Waiting for Star Trek into Darkness (2013; dir. J. J. Abrams) to begin, I watched six trailers, each of them presenting a film about the apocalypse.  There was apocalypse by alien invasion (Superman: Man of Steel), by blowing up the White House and Washington Monument (White House Down), by war between planets of the 1% and the 99% (Elysium), by zombie takeover (World War Z).  I was exhausted and paranoid when the main feature began.

The new riff on Star Trek is a riff on the second film of the Star Trek franchise: Star Trek: Wrath of Khan (1982, dir. Nicholas Meyer), which a recent poll conducted by someone who had the inexplicably free time to carry it out revealed to be the most popular of all the Star Trek films.  This new film is not a new version of the older one, but it presents the usual array of beloved characters confronting a younger version of Khan himself, in a similar plot, but with unanticipated twists.  It carries forward, in a certain way, with a particular element of the 2009 Star Trek and echoes the 1982 film and the television series as well.

Star Trek into Darkness is certainly entertaining.  Kirk and Spock and the others work their way into one of those impossibly tight spots well known to the franchise and then, though hijinks and maneuvers that defy logic and the laws of science (at least 2013 science) manage to extricate themselves.  Certain scenes from the 2009 film are replicated—a free fall scene is one.  Khan crashes his space ship into San Francisco, an event which obviously kills thousands of people, but the film (as reviewers have noted) barely takes note of the carnage.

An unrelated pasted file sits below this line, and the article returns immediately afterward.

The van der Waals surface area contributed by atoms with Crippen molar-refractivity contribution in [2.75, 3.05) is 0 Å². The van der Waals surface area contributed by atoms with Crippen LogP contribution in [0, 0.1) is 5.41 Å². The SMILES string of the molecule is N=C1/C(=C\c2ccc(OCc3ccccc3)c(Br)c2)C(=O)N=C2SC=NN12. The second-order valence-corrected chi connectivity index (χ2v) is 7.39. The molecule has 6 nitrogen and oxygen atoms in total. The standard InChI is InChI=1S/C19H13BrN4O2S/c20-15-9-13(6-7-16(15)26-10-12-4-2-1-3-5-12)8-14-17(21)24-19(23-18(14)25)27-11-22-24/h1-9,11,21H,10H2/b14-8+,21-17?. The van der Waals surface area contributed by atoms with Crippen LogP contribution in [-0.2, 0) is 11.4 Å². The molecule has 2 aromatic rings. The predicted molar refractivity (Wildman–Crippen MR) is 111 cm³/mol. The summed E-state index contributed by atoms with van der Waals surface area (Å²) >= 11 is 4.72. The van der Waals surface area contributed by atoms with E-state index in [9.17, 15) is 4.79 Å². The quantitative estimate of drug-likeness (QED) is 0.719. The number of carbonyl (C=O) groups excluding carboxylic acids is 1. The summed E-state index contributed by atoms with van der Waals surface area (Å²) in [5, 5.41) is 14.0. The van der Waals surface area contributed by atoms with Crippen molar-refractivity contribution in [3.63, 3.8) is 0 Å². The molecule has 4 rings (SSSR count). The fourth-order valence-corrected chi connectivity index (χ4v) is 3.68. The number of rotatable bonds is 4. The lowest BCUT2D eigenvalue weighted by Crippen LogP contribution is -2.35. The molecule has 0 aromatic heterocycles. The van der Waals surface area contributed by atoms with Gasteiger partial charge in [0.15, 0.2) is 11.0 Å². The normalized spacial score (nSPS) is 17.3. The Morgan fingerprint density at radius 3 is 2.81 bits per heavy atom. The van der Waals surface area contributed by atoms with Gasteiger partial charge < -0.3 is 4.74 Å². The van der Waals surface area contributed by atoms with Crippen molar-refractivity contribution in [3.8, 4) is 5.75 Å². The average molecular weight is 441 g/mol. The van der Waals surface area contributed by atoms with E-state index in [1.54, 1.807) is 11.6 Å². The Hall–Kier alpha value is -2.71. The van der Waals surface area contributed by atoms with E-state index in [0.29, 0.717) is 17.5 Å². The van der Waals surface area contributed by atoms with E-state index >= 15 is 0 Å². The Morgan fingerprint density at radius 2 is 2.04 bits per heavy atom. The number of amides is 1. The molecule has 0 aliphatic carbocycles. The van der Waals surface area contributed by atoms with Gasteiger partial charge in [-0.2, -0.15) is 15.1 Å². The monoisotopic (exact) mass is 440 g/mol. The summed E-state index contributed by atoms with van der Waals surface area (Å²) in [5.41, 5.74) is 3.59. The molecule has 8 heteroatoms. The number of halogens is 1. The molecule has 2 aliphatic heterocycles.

Benedict Cumberbatch plays Khan, and as good as he is, he never quite measures down to the gloriously cheesy overacting of Ricardo Montalbán in the 1982 Wrath of Khan—the best Star Trek villain ever.  (I did not like how the 2013 film transformed Chekov into a bumbling clown). 

Most of these younger actors do a good job of inhabiting roles familiar from the television series and the early films.  Chris Pine as Kirk and Zacahary Quinto as Spock are especially convincing.  Those original actors are either dead now or well into their 70s and 80s.  I’ve enjoyed contemplating the possibility of a geriatric Star Trek film where all the old cast reunites in a final episode, cf. Tennyson’s “Ulysses.”  But no possibility of that now.

Fans of the Star Trek series, and especially of the 2009 Star Trek, will probably enjoy this new installment.